uvailable at http://law.shu edu/news/final_no_hearing_hearings_report.pdf (hereinafter SÉTON HALL
Detainee Treatment Act of 2005, Pub. L. No. 109-148, 119 Stat. 2680 (2005).
542 U.S. 466 (2004).
This Roport is directed to MCA provisions affecting the role of the Judiciary. A subsequent report
will address military commissions procedures. However, we note that Section 3 of the MCA purports

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cnforcing the projections guaranteed by the Geneva Conventions and by interfering with the

Judiciary's role in interpreting and enforcing them, these provisions would effectively render the

Conventions unenforceablc, except at the unreviewable discretion of the Executive. Sections 5

and 6 therefore cast doubt on the sincerity of the United States' commitment to the Conventions

and ultimately undermine the protections we expect others to afford our own armed forces.

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Congress initially sought to strip courts of jurisdiction to entertain habeas petitions of

detainees at Guantánaino by enacting the DTA in 2005. In Hamdan v. Rumsfeld, however, the

Supreme Court held that the DTA did not strip federal courts of jurisdiction to entertain pending

habeas petitions. Section 7 of the MCA purports to address that aspect of Hamdan, and also

deleres language in the DTA that limited the scope of the habeas stripping provision to detainees

ar Guantánamo.

Specifically, Section 7(a) of the MCA amends the habeas statute by providing, in part:

No court justice, or judge shall have jurisdiction w hear or consider an application
for a writ of habeas corpus filed by os on behalf of an alien detained by the United
States who has been determined by the United States to have been properly detained
as an enemy combatant or is awaiting such determination."

Section 7(a) further provides:

[N]o court, judge, or justice shall have jurisdiction to hear or consider any other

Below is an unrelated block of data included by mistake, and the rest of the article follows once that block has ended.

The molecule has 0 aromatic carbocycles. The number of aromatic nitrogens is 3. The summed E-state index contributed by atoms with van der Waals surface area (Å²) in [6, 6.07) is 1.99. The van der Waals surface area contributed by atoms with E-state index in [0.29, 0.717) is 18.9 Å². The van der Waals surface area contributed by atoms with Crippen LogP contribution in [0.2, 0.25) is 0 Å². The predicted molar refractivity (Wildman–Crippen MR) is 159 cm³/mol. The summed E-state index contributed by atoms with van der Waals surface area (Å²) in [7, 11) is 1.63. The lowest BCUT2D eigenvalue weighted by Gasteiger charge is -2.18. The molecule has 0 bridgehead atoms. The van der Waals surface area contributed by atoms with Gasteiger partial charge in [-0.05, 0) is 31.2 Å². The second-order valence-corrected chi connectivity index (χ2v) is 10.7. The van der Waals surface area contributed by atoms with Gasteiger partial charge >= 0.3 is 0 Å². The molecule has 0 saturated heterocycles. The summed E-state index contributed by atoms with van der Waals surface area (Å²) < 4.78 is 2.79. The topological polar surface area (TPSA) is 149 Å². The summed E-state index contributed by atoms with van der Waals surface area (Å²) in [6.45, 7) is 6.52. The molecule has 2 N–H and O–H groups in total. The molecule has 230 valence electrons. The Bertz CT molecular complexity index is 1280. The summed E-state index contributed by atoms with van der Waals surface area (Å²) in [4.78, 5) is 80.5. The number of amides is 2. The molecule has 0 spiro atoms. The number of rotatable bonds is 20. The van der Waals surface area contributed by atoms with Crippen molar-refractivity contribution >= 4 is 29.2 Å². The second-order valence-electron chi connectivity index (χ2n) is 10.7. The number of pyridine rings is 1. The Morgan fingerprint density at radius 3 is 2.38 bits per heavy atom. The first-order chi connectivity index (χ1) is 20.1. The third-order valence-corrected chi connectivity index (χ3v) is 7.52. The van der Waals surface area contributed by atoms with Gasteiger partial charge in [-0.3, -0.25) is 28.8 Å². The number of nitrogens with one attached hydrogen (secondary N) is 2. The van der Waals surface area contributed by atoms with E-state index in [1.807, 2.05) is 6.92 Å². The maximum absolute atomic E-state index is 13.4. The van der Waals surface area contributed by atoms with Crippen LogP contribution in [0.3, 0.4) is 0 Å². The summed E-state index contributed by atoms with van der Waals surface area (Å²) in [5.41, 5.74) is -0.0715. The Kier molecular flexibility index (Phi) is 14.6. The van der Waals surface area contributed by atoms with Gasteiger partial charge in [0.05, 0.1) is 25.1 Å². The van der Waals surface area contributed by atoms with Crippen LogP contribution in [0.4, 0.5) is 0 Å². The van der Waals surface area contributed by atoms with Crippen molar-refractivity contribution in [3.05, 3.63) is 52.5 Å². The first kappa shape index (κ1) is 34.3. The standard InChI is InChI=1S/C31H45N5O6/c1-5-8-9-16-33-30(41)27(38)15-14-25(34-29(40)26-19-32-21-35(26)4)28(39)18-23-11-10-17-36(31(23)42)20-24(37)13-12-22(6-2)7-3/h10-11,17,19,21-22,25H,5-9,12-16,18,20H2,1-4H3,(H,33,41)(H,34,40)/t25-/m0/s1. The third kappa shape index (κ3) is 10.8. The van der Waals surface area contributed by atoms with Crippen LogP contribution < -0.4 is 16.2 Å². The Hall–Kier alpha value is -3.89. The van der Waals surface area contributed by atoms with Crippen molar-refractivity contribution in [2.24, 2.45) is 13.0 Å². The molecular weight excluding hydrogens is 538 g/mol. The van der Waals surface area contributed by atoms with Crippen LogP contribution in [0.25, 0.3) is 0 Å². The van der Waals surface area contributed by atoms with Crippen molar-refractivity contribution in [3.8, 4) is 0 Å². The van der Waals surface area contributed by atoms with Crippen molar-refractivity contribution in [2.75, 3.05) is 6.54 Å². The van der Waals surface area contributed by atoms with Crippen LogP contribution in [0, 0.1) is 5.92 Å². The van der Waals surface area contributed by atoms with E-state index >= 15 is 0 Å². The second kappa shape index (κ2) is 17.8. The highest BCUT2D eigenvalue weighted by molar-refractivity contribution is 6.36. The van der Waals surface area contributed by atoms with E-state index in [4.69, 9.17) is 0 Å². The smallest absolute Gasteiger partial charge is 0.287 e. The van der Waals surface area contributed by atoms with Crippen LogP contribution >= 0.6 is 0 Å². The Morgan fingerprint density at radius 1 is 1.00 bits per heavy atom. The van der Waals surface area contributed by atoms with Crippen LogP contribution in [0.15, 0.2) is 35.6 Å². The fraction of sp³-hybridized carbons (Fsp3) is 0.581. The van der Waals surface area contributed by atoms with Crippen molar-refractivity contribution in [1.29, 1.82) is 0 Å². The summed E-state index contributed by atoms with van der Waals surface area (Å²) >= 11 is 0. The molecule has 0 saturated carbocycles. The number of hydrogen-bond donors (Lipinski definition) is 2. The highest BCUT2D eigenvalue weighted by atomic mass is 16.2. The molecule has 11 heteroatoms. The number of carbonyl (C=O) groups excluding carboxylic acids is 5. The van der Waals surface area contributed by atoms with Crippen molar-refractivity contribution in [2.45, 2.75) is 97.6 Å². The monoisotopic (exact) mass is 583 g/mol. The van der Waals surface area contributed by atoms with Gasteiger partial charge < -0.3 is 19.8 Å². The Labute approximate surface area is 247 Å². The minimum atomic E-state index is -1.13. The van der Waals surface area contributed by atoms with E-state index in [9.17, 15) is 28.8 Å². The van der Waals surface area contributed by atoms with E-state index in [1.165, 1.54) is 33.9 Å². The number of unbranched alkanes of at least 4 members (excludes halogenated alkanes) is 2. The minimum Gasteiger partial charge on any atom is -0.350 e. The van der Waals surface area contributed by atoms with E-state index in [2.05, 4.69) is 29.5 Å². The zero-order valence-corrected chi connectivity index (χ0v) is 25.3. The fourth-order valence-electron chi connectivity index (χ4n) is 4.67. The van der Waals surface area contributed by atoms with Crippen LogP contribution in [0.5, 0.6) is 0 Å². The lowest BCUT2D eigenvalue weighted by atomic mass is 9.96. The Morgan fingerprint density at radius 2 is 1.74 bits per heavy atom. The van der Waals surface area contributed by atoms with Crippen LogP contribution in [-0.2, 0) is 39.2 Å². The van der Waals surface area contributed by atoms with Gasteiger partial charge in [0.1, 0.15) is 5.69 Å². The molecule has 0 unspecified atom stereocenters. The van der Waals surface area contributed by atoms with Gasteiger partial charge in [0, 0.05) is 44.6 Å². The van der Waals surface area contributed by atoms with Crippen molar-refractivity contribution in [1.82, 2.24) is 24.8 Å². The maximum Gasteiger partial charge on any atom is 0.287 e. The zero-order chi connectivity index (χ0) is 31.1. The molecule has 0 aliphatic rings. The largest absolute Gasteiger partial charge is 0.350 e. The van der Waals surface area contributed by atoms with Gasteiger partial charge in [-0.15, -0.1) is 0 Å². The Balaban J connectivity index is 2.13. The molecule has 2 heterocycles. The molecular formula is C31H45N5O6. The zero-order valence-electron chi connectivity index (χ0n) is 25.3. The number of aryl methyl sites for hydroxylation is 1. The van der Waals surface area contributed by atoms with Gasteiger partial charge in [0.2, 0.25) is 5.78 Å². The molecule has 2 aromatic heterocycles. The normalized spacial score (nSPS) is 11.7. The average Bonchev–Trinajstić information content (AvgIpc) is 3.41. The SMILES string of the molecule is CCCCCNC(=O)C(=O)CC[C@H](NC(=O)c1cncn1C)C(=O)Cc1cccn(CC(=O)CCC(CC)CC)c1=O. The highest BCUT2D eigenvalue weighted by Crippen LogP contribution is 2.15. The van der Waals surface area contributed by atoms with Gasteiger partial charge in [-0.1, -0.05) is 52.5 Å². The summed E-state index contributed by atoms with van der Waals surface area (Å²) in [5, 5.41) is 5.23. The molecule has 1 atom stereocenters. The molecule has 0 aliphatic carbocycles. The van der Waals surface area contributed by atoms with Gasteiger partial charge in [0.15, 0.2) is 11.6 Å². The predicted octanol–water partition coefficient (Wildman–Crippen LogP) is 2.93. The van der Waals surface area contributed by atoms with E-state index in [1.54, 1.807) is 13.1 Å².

action against the United States or its agents relating to any aspect of the detention,
transfer, treatment, trial or condition of detention brought by any alicn who is or was
detained by the United Sates and who was determined to have been an enemy
combatant or is awaiting such a determination.

to bar Invocation of the Geneva Conventions before military commissions in the same way Section 5
does in judicial procecdings. We therefore also urge repeal of Section 3 of thc MCA.
126 S. CL 2749, 2769 (2006).
28 U.S.C. $ 2241(eX1).
28 U.S.C. $ 2241(0X2) (emphasis added).



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The term "enemy combatant” is not defined by the MCA for purposes of the jurisdiction

stripping provisions. However, Section 7 seems to contemplate the definition used by the

Department of Defense (“DOD") in Combatan Siarus Review Tribunals ("CSRTs”) for

detennining a detainee's status as an "eneny combatum," namely: "an individual who was part

of or supporting Taliban or al Qaeda forces, or associated forces that are engaged in hostilities

against the United States or its coalstion partners ... [including) any person who has committed a

belligerent act or has directly supported hostilities in aid of enemy armed forces.no

The limitations imposed on jurisdiction by Section 7(a) are subject to a single exception

for limited review by the D.C. Circuit in certain narrow circumstances, as discussed below.

Section 7(b) of the Act provides that the provisions of Section 7(a) arc effective

immediately upon enactment and apply to all cases, without exception, pending on or after the

date of enactment, which relate to any aspect of the detention, transfer, treatment, trial, or

condition of detention of an alicn detained since September 11, 2001.10

There are now pending before the courts numerous questions about the scope and

constitutional validity of the habeas-stripping provisions of Section 7. The Constitution forbids

Congress from suspending the writ of habcas corpus except temporarily and only “when in Cases
of Rebellion or Invasion the public Safety may Require it."'Recently, in a 2-1 decision, the

D.C. Circuit Court of Appeals held that the MCA required the dismissal of 63 pending habeas

corpus petitions of Guantánamo detainees, reasoning that the Suspension Clause did not deprive

Congress of the power to deny habeas corpus to Guantánamo detainees because, as aliens

detained outside the sovereign territory of the United States, such individuals do not have a

Memorandum fiom Deputy Secretary of Defense Paul Woliowitz to the Secretary of the Navy, Order
Establishing Combarant Status Review Tribunals (Jul. 7, 2004), available at htp://www.defenselink.
MCA 8 7(b).
U.S. CONST. art. I, § 9, c. 2.